Friday, August 30, 2013

Vladimir Ghika, martyr for the Catholic faith

This weekend Cardinal Angelo Amato, prefect of the Congregation for the Causes of Saints, will beatify a Romanian priest who died in a Communist prison camp in 1954. Msgr. Vladimir Ghika, who was tortured and left to die of hunger and cold in Jilava prison, will be beatified during a Mass in Bucharest on Saturday, and will be considered a martyr.

“Martyrdom isn’t just a phenomenon of Christianity’s first centuries,” said Archbishop Ioan Robu of Bucharest. “People gave their lives for the faith in recent memory and are still doing so in large numbers now.” continue at Catholic News Service

The Devout Life: We have a married priest now (guest post)

I have always been appreciative of the celibate Roman Catholic clergy. There is clear Scriptural support for the way that this vocation stands in between this world and the next as a sign of the world to come, in which we shall not be marrying but shall be “like the angels.” It is not my opinion that it should be changed in the west, or that changing it would somehow fix all our problems.
Furthermore, I have been blessed with so many excellent priests, all of whom seem to “do celibacy well.” As a woman, I feel I can speak for most when I say that certain people exude more of a sexual energy than others. It is a blessing to have the spiritual fatherhood of a man who does not emanate that. I am sure it is not automatic but stems from discipline and the grace given to them by God to fulfill their chosen vocation. As I write this, I realize this is important for all priests, married or not; but, like most, I am conditioned to think that this must be harder for a man who is committed to a life without marriage and sexual intimacy. Do we not all have to wage this battle, married or not? Chastity is for all.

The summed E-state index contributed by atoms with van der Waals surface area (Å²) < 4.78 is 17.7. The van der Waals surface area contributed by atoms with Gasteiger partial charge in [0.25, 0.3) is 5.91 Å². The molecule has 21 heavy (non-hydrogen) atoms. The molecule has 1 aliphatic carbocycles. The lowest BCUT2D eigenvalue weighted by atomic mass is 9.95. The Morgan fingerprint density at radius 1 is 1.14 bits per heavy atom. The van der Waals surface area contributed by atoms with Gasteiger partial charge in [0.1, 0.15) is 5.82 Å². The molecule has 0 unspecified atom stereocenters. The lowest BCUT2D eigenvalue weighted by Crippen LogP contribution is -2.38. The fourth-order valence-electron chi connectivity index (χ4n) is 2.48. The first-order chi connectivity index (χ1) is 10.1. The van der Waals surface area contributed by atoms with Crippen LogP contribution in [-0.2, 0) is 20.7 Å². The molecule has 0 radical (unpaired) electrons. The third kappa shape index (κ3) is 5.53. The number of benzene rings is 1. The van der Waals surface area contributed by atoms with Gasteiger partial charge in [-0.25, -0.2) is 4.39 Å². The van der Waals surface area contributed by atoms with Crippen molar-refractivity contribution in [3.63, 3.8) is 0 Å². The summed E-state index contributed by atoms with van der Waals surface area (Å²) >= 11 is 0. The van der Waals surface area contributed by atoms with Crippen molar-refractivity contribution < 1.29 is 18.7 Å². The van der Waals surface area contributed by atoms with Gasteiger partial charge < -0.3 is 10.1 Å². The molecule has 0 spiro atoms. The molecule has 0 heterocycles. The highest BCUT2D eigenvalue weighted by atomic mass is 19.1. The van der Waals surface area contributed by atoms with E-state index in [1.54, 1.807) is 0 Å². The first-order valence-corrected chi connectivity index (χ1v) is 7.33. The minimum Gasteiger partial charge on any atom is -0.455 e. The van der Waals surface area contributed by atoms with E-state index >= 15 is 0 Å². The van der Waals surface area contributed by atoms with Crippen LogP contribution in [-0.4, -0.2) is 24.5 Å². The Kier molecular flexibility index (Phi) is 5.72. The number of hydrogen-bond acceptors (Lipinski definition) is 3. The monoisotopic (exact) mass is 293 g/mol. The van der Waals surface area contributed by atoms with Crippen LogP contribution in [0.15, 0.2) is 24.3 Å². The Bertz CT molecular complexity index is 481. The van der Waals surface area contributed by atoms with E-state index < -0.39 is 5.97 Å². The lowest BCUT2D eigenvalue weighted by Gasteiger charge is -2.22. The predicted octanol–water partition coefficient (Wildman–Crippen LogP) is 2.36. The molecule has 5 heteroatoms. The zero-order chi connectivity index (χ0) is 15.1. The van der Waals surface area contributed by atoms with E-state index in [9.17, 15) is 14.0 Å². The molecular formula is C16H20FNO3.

Since our former priest left, we have the still somewhat unique situation here in America of a married Byzantine Catholic priest, with a wife and two daughters. He is not the first married Catholic priest in our area. There is a former Methodist pastor who was ordained a Roman Catholic priest and received the permission of Bl. John Paul II to be ordained. As an Eastern Catholic, having a married priest shouldn’t be a novelty, so to speak, since it is a long-standing reality that married men get ordained in the East, but for a long time, the presence of married Eastern Catholic priests in America has been suppressed by Roman Catholic Bishops. The ones who were here were brought in from other countries, rather than ordained in America. 

Our new priest is from Ukraine. The courage of him and his family to be here without knowing a lot of English and to live in Alaska of all places moves me to the core. Before I knew we were getting a new priest, I had the blessing to meet his wife down at a women’s retreat in Arizona a few months ago, so it was wonderful to learn that she and the rest of the family would be joining our community. I also had the chance to get to know their two lovely daughters, who are incredibly sweet and, of course, the best of friends with every other young girl in the parish by now.  wriiten by MindyG oorchenko of The Devout Life